Since I was small, I always adored the culture of Japan that I became familiar with through TV. That led me to study Japanese, and I had my first chance to visit Tokyo with my family when I was 17. I still remember how overwhelmed I was to be able to visit the famous sites in Tokyo I'd seen in dramas and movies, as well as the shops of idol groups I was following. After that, I started studying design. When I graduated from university, I longed to work in Tokyo but the chances were scarce, so I started my career at a production company in Hong Kong. It was such a busy job and I kept working until 3 or 4 in the morning. My job responsibilities were often all on me, and it felt quite lonely when coworkers whom I wanted to ask for advice were all too busy as well. When I contemplated my career path, I felt like my creative skills were hardly being nurtured since there was a lot of routine work. Not only that, my long-kept dream to experience working outside of Hong Kong before I was 30 made me decide to quit my job. At that time, I put my design career on hold to make a fresh start, and came to Tokyo on working holiday, leaving everything behind. There, I got the chance to work part-time for GTDI, which just happened to be recruiting a designer. That was a start from zero. Later, I studied hard and it became a full-time job.
I can live an independent life and also enjoy every weekend
The most significant thing to me is that I'm able to live an independent life away from my family. In Hong Kong, most people live with their family because the rent is very expensive in the urban area. I did, too. I first lived in a share house in Tokyo, but later looked for what was available for rent, signed a contract, and now I'm living on my own cooking for myself. This lifestyle would not have been possible in Hong Kong. It is surprising that I'm living the Tokyo life that I used to see in Japanese dramas and movies, and I'm really happy it worked out for me. In Tokyo, there are many choices if you have some time on your hands. On weekends, I often try out shops and cafes with friends and visit flea markets. I especially enjoy hanging out in Marunouchi, a very sophisticated area with lots of fashionable shops, that keeps me coming back for its package designs as well. Thanks to convenient access to the ocean and mountains, you can also rent a car to go camping or take a day trip to historic towns. My new favorite thing, which I had never experienced before coming to Tokyo is the "sento" (public bath house). Soaking in the bath tub is a cultural element that Hong Kong does not have. At first I was nervous, but the bath houses are spacious and relaxing, and you can also enjoy communicating with the locals. Now I habitually go to a sento for refreshment when I'm tired from work.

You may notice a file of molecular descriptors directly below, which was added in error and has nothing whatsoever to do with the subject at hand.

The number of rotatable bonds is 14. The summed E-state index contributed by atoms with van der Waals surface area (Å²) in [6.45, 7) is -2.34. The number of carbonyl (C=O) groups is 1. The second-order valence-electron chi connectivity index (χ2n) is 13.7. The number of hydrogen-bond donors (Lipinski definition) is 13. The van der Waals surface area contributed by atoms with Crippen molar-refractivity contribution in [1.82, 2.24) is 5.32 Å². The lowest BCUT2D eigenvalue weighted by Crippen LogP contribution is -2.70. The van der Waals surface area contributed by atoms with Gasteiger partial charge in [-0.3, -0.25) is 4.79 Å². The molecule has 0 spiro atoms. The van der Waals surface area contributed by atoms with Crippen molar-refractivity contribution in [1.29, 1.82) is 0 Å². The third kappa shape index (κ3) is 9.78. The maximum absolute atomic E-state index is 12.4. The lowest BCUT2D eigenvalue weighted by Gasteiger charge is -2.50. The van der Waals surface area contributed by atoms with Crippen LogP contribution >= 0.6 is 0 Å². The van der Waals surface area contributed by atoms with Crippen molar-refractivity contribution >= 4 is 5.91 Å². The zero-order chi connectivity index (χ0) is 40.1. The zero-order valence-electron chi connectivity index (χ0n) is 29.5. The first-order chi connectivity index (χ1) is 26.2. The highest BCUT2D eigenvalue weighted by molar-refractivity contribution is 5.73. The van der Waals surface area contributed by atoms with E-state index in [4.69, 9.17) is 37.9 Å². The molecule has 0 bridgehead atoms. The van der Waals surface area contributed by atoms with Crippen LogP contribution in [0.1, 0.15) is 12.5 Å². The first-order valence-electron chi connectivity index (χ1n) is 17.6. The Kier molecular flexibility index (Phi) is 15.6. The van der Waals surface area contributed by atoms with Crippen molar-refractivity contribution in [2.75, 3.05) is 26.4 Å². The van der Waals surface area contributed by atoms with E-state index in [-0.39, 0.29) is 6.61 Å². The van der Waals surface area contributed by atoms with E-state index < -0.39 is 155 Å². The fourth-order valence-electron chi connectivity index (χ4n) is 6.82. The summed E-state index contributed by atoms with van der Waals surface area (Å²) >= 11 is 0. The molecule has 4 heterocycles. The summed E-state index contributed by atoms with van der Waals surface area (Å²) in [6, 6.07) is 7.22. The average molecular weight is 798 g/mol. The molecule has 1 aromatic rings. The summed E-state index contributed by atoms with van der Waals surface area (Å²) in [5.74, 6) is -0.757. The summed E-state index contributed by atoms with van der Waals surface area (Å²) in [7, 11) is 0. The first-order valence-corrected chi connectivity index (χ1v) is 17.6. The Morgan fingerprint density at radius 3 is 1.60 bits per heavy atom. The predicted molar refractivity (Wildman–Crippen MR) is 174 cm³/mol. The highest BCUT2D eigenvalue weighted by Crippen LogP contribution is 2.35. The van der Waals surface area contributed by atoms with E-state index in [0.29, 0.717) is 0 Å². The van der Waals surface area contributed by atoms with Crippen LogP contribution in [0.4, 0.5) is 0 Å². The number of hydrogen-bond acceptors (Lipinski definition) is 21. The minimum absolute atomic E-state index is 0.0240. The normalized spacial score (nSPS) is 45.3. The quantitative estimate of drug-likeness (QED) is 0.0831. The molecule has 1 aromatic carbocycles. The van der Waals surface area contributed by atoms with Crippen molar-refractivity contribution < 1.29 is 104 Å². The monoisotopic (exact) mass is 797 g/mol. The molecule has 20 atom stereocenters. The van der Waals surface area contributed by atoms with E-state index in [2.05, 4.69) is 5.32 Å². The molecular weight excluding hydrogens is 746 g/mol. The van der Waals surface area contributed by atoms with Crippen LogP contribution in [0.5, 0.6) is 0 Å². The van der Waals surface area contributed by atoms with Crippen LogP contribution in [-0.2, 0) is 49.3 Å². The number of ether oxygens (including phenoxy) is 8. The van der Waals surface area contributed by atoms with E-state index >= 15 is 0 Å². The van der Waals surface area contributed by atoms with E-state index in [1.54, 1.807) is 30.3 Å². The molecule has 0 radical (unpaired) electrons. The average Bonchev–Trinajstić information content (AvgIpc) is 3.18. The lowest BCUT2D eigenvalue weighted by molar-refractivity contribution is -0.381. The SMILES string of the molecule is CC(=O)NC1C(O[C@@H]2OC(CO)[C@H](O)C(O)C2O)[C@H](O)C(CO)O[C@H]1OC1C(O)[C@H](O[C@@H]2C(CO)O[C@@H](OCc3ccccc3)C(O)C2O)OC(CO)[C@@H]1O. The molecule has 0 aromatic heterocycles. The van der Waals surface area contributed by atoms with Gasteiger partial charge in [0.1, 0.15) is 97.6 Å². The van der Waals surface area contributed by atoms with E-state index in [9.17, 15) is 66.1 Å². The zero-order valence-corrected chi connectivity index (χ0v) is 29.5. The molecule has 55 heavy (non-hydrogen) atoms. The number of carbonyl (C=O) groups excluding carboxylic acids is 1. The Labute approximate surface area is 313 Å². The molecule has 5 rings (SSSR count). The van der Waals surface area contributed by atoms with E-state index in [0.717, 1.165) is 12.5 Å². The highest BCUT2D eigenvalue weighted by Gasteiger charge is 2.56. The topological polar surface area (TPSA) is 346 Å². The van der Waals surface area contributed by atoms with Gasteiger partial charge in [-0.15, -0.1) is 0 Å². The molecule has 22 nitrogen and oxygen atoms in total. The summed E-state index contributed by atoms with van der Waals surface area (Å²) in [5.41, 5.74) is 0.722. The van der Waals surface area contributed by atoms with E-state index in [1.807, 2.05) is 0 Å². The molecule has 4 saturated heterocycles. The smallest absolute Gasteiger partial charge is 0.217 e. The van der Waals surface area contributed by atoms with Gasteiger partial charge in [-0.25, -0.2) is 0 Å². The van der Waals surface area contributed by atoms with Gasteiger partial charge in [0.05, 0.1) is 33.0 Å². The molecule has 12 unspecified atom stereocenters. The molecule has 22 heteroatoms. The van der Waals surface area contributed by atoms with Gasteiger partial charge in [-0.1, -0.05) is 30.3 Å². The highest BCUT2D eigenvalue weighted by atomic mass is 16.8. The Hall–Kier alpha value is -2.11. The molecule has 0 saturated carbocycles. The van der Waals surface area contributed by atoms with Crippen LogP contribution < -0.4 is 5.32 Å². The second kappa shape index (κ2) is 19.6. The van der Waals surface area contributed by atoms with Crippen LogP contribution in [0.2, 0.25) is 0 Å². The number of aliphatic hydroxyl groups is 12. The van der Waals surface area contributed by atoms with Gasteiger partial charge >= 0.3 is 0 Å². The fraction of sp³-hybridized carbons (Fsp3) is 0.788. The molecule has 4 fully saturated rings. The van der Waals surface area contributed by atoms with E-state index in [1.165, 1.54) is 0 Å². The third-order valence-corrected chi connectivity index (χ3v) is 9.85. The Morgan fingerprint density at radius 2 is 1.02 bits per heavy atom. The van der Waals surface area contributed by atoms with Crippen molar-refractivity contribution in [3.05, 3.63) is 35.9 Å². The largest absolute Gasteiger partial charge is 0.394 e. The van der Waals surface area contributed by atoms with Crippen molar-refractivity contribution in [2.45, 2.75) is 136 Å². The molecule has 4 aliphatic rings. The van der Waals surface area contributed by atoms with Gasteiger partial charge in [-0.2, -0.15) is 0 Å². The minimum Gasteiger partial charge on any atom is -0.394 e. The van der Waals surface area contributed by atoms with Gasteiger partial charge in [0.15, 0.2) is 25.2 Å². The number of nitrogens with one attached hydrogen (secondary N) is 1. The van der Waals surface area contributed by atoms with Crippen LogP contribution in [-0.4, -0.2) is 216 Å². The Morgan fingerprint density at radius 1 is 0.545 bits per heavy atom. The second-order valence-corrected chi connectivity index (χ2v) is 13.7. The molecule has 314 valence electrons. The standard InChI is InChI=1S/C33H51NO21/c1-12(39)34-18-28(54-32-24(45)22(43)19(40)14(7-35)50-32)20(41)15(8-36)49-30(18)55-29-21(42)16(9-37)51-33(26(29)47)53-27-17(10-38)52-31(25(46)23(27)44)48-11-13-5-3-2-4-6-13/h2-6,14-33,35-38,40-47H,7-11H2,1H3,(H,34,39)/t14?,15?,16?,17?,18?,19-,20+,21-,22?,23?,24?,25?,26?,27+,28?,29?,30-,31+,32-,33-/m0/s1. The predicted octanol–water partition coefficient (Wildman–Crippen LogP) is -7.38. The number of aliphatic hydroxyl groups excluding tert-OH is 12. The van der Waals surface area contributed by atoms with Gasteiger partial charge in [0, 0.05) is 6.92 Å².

Interviews with Corporations
President Henry Ho
Tokyo allows you to live "in your own way"
I think it's best to actively promote your own abilities in Tokyo. I believe it's your ideas and skills that the companies here want from you. When I joined this company, I was proposing my ideas in my own way to clients, based on my background in Hong Kong. That was what my clients appreciated, telling me things like, "This is an idea I've never seen in Japan--very novel and interesting!" Our company has multinational staff members. When we discuss a package design between Taiwanese, French, and Japanese members, for example, a great diversity of opinions can be heard. This kind of diversity works as a source of strength for a company, making it original. I hope you can also take pride in what you have experienced in your homeland, and utilize it to express yourself in Tokyo.